Buxton House backs onto the lower rise Civic Centre and is conjoined to the main shopping street and precinct, linked by a low wide underpass. Adorned on its street entrance by the most enchanting mosaic, announcing a spry geometric optimism to those shoppers and residents that pass under, through the underpass.
Ten floors of homes are bound in brick concrete and glass – a truly commanding central location, graced by the inclusion of an incongruous Chinese restaurant – The Mandarin.
Huddersfield West Yorkshire shares a legacy with many other towns, a legacy of successive shopping developments of varying styles and quality. Shaped by fashion, topography and finance each makes a more or less bold statement on the fabric of the area.
In order to survive each geo-retail layer of architecture, must reinvent itself or die – adding new branding, covering period detail with newer, ever more impermanent fascias, flagging flagging and flags of all stripes.
I encircled the Piazza – its monumental nether regions, enlivened with almost temple like scale and applied brick, stone and concrete surfaces, the dark and forbidding, cinematic subterranean service tunnels, and the open walkways of the main shopping areas.
Spanning the Huddersfield canal and set on a hillside site of a hilly Yorkshire town, the University Buildings dominate the Colne Valley area to the south.
Typically their history spans an earlier site which evolves during the 50s and 60s, as part of the drive to develop the industrial/educational base of the area and the burgeoning growth of the provincial Polytechnics.
The result is a confident yet dizzying panoply of styles and materials on a fairly compressed but expanding site.
Brick, concrete, glass and more recent modern clad additions collide in a bun fight of assertive volumes.
It all seems very exciting.
“David Wyles, The Buildings of Huddersfield: four architectural walks – facing us now is the impressive bulk of the Central Services Building in front of which stood a six-storey building; its structure emphasised by the reinforced concrete frame which projected skeleton-like above the main roof level. This was part of the earlier Technical College development which included several buildings of similar style designed from 1957 onwards by Frederick Gibberd. The six-storey blocks have since been demolished.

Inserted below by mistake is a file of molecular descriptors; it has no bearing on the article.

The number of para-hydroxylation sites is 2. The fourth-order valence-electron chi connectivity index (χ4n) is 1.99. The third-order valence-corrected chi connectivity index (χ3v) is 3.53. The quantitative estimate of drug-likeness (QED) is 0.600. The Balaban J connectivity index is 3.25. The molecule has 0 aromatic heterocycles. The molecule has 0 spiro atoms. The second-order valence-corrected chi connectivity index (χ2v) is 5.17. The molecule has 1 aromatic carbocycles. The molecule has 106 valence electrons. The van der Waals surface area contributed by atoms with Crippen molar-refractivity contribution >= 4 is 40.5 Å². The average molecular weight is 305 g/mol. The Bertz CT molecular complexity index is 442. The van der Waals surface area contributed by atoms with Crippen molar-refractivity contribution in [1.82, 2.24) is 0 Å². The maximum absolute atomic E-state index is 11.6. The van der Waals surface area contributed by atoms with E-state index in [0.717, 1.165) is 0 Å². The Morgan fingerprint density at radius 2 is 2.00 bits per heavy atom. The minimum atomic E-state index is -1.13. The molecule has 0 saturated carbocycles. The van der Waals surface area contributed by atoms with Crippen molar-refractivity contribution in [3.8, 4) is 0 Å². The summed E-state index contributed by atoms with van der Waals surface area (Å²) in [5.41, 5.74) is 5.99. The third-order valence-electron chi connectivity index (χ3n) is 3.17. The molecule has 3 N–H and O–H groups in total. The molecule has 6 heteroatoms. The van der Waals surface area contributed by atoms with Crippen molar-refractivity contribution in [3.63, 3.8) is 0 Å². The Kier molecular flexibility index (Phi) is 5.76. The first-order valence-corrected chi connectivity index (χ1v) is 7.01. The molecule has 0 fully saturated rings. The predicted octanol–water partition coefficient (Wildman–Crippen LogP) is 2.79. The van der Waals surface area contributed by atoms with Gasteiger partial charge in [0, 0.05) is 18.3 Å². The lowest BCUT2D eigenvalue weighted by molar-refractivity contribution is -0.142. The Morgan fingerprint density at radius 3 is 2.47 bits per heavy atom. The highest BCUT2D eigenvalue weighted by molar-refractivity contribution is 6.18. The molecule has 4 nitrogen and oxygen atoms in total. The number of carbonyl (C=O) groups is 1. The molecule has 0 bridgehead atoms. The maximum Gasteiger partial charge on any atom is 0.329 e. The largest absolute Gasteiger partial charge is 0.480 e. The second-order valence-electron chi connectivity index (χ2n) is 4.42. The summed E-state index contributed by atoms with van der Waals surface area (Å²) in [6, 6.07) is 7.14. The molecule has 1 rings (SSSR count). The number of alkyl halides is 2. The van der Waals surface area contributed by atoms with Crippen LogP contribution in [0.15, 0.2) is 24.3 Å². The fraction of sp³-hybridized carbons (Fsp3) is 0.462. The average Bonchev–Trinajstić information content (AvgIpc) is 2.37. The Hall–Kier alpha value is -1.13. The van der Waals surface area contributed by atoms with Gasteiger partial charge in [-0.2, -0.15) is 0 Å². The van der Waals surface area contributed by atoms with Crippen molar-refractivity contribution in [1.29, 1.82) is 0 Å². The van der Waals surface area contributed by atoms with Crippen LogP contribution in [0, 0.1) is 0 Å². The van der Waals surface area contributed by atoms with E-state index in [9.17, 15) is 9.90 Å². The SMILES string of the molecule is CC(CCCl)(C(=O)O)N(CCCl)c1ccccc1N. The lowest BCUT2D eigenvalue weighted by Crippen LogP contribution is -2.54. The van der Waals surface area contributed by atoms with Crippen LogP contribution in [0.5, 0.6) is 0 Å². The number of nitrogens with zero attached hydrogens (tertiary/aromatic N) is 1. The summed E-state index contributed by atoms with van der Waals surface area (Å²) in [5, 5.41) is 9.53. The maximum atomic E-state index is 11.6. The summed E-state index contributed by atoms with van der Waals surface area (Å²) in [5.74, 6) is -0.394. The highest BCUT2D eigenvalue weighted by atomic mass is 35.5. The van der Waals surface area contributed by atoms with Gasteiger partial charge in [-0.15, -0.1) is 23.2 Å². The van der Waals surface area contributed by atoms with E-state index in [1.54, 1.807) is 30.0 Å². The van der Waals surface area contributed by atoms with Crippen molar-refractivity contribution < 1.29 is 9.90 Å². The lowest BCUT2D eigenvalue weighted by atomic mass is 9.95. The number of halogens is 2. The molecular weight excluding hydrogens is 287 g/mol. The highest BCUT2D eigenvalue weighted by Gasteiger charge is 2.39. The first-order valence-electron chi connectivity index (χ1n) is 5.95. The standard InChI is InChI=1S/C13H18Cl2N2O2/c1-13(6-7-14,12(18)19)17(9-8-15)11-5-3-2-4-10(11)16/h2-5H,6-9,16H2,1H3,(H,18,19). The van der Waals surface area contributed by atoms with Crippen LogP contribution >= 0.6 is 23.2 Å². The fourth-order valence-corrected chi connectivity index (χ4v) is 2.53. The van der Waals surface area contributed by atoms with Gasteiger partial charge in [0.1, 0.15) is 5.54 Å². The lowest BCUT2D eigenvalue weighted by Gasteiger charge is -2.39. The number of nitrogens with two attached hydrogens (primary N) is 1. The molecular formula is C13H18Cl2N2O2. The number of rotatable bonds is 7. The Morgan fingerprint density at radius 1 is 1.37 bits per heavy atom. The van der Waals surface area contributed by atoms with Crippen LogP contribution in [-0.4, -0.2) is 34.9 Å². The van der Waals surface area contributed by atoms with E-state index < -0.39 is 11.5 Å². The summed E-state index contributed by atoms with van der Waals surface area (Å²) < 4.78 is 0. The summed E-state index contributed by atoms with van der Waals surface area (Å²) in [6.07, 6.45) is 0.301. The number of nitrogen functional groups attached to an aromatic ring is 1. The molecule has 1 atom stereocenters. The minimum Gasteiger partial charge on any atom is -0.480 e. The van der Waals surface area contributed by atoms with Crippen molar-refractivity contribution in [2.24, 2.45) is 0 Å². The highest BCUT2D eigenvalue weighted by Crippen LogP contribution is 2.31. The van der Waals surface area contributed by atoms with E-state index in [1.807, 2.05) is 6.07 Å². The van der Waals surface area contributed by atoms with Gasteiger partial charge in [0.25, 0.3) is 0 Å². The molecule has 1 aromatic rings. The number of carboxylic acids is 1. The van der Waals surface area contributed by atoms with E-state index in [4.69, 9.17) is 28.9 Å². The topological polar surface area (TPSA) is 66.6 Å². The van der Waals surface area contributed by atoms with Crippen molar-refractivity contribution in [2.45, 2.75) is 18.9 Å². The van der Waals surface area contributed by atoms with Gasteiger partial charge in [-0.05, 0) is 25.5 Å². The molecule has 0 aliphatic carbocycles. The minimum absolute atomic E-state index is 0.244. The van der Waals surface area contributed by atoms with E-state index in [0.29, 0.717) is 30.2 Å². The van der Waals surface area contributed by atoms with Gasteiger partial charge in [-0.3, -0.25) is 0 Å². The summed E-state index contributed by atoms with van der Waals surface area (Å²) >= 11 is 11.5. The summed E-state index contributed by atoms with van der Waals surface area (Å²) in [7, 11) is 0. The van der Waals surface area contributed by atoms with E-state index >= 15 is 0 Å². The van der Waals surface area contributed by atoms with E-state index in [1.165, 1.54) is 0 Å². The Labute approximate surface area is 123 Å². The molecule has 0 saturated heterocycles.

The focal point of the campus, the Central Services Building, was designed by Hugh Wilson and Lewis Womersley of Manchester and constructed between 1973 and 1977 at a total cost of £3,651,000. The building contains the main non-teaching facilities.
Much of the layout derives its form from the hillside site and this is accentuated by the undercover concourse leading through to the canal, which gives access to all parts of the building. The construction is based on a grid of reinforced concrete with floors supported on circular columns. The building is clad in light buff coloured bricks intended to harmonise with local sandstone.”
One can only marvel at the ingenuity and vision that brings together modern architecture, technology and municipal functionality. It has produced an indoor market place of lasting and everlasting beauty and wonder.
Vaulted concrete roof columns and high side lighting from the pierced window strips between the split level roofing lead the eye up towards eternity.
The exterior and interior walls are both adorned by some of the finest mid-century public art.
A lasting provincial splendour that offers more with each visit – it’s irresistible.